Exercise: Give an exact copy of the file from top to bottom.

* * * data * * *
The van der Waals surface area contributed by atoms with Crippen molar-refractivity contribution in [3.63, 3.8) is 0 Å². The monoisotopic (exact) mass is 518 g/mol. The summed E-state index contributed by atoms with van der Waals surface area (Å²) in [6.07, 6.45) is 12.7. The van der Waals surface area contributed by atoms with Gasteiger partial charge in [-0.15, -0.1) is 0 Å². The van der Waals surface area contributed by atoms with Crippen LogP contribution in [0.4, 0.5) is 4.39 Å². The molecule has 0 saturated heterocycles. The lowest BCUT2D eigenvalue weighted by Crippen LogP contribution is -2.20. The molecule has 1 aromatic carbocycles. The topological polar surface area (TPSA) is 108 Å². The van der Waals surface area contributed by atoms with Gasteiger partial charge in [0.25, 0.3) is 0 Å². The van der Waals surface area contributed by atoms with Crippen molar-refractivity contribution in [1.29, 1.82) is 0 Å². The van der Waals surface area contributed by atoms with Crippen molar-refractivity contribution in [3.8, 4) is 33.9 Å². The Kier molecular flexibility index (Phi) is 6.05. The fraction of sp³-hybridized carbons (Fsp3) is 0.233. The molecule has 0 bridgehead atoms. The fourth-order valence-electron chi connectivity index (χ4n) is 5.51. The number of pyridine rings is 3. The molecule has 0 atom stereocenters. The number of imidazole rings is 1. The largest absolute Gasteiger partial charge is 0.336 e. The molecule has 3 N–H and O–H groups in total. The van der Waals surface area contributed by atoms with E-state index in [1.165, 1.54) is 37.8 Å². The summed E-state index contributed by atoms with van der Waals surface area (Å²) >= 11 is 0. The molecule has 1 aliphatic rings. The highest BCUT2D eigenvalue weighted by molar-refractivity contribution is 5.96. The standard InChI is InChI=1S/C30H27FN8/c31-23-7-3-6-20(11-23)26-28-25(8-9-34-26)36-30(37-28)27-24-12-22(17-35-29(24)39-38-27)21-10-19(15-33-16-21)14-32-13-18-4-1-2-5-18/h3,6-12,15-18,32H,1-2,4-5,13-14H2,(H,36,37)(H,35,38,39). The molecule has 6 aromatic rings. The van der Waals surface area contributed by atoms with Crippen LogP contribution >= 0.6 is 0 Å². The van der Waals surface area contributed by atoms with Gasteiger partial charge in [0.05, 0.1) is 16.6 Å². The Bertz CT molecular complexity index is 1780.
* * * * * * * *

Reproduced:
The van der Waals surface area contributed by atoms with Crippen molar-refractivity contribution in [3.63, 3.8) is 0 Å². The monoisotopic (exact) mass is 518 g/mol. The summed E-state index contributed by atoms with van der Waals surface area (Å²) in [6.07, 6.45) is 12.7. The van der Waals surface area contributed by atoms with Gasteiger partial charge in [-0.15, -0.1) is 0 Å². The van der Waals surface area contributed by atoms with Crippen LogP contribution in [0.4, 0.5) is 4.39 Å². The molecule has 0 saturated heterocycles. The lowest BCUT2D eigenvalue weighted by Crippen LogP contribution is -2.20. The molecule has 1 aromatic carbocycles. The topological polar surface area (TPSA) is 108 Å². The van der Waals surface area contributed by atoms with Gasteiger partial charge in [0.25, 0.3) is 0 Å². The van der Waals surface area contributed by atoms with Crippen molar-refractivity contribution in [1.29, 1.82) is 0 Å². The van der Waals surface area contributed by atoms with Crippen molar-refractivity contribution in [3.8, 4) is 33.9 Å². The Kier molecular flexibility index (Phi) is 6.05. The fraction of sp³-hybridized carbons (Fsp3) is 0.233. The molecule has 0 bridgehead atoms. The fourth-order valence-electron chi connectivity index (χ4n) is 5.51. The number of pyridine rings is 3. The molecule has 0 atom stereocenters. The number of imidazole rings is 1. The largest absolute Gasteiger partial charge is 0.336 e. The molecule has 3 N–H and O–H groups in total. The van der Waals surface area contributed by atoms with E-state index in [1.165, 1.54) is 37.8 Å². The summed E-state index contributed by atoms with van der Waals surface area (Å²) >= 11 is 0. The molecule has 1 aliphatic rings. The highest BCUT2D eigenvalue weighted by molar-refractivity contribution is 5.96. The standard InChI is InChI=1S/C30H27FN8/c31-23-7-3-6-20(11-23)26-28-25(8-9-34-26)36-30(37-28)27-24-12-22(17-35-29(24)39-38-27)21-10-19(15-33-16-21)14-32-13-18-4-1-2-5-18/h3,6-12,15-18,32H,1-2,4-5,13-14H2,(H,36,37)(H,35,38,39). The molecule has 6 aromatic rings. The van der Waals surface area contributed by atoms with Crippen LogP contribution >= 0.6 is 0 Å². The van der Waals surface area contributed by atoms with Gasteiger partial charge in [0.05, 0.1) is 16.6 Å². The Bertz CT molecular complexity index is 1780.